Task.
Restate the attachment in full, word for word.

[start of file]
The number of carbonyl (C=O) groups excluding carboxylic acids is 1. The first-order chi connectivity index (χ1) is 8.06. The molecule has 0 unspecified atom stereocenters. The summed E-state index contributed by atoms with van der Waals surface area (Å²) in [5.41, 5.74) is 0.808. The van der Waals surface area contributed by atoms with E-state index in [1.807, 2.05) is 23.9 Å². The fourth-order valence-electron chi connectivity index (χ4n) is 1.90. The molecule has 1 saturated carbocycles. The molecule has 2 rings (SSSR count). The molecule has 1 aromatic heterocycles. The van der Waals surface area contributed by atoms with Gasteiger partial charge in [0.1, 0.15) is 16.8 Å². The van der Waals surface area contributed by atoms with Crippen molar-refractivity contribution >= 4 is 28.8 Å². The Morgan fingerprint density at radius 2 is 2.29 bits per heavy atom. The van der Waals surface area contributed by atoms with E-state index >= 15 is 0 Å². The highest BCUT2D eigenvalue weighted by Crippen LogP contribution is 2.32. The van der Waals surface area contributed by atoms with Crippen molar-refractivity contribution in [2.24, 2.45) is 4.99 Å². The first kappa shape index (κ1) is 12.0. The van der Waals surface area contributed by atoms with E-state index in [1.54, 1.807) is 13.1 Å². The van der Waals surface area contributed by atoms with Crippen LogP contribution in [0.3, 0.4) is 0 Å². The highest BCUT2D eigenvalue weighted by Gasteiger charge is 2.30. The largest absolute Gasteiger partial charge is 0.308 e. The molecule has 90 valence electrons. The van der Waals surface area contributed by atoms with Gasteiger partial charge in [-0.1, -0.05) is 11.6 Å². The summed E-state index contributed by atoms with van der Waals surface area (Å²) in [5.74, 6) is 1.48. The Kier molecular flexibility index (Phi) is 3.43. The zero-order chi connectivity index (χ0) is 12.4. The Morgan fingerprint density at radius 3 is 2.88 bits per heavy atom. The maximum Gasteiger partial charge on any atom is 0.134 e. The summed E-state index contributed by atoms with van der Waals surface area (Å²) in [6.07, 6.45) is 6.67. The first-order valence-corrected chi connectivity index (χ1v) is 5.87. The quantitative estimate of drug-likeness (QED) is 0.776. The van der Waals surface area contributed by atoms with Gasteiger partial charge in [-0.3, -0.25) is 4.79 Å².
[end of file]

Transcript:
The number of carbonyl (C=O) groups excluding carboxylic acids is 1. The first-order chi connectivity index (χ1) is 8.06. The molecule has 0 unspecified atom stereocenters. The summed E-state index contributed by atoms with van der Waals surface area (Å²) in [5.41, 5.74) is 0.808. The van der Waals surface area contributed by atoms with E-state index in [1.807, 2.05) is 23.9 Å². The fourth-order valence-electron chi connectivity index (χ4n) is 1.90. The molecule has 1 saturated carbocycles. The molecule has 2 rings (SSSR count). The molecule has 1 aromatic heterocycles. The van der Waals surface area contributed by atoms with Gasteiger partial charge in [0.1, 0.15) is 16.8 Å². The van der Waals surface area contributed by atoms with Crippen molar-refractivity contribution >= 4 is 28.8 Å². The Morgan fingerprint density at radius 2 is 2.29 bits per heavy atom. The van der Waals surface area contributed by atoms with E-state index >= 15 is 0 Å². The highest BCUT2D eigenvalue weighted by Crippen LogP contribution is 2.32. The van der Waals surface area contributed by atoms with Crippen molar-refractivity contribution in [2.24, 2.45) is 4.99 Å². The first kappa shape index (κ1) is 12.0. The van der Waals surface area contributed by atoms with E-state index in [1.54, 1.807) is 13.1 Å². The van der Waals surface area contributed by atoms with Crippen LogP contribution in [0.3, 0.4) is 0 Å². The highest BCUT2D eigenvalue weighted by Gasteiger charge is 2.30. The largest absolute Gasteiger partial charge is 0.308 e. The molecule has 90 valence electrons. The van der Waals surface area contributed by atoms with Gasteiger partial charge in [-0.1, -0.05) is 11.6 Å². The summed E-state index contributed by atoms with van der Waals surface area (Å²) in [5.74, 6) is 1.48. The Kier molecular flexibility index (Phi) is 3.43. The zero-order chi connectivity index (χ0) is 12.4. The Morgan fingerprint density at radius 3 is 2.88 bits per heavy atom. The maximum Gasteiger partial charge on any atom is 0.134 e. The summed E-state index contributed by atoms with van der Waals surface area (Å²) in [6.07, 6.45) is 6.67. The first-order valence-corrected chi connectivity index (χ1v) is 5.87. The quantitative estimate of drug-likeness (QED) is 0.776. The van der Waals surface area contributed by atoms with Gasteiger partial charge in [-0.3, -0.25) is 4.79 Å².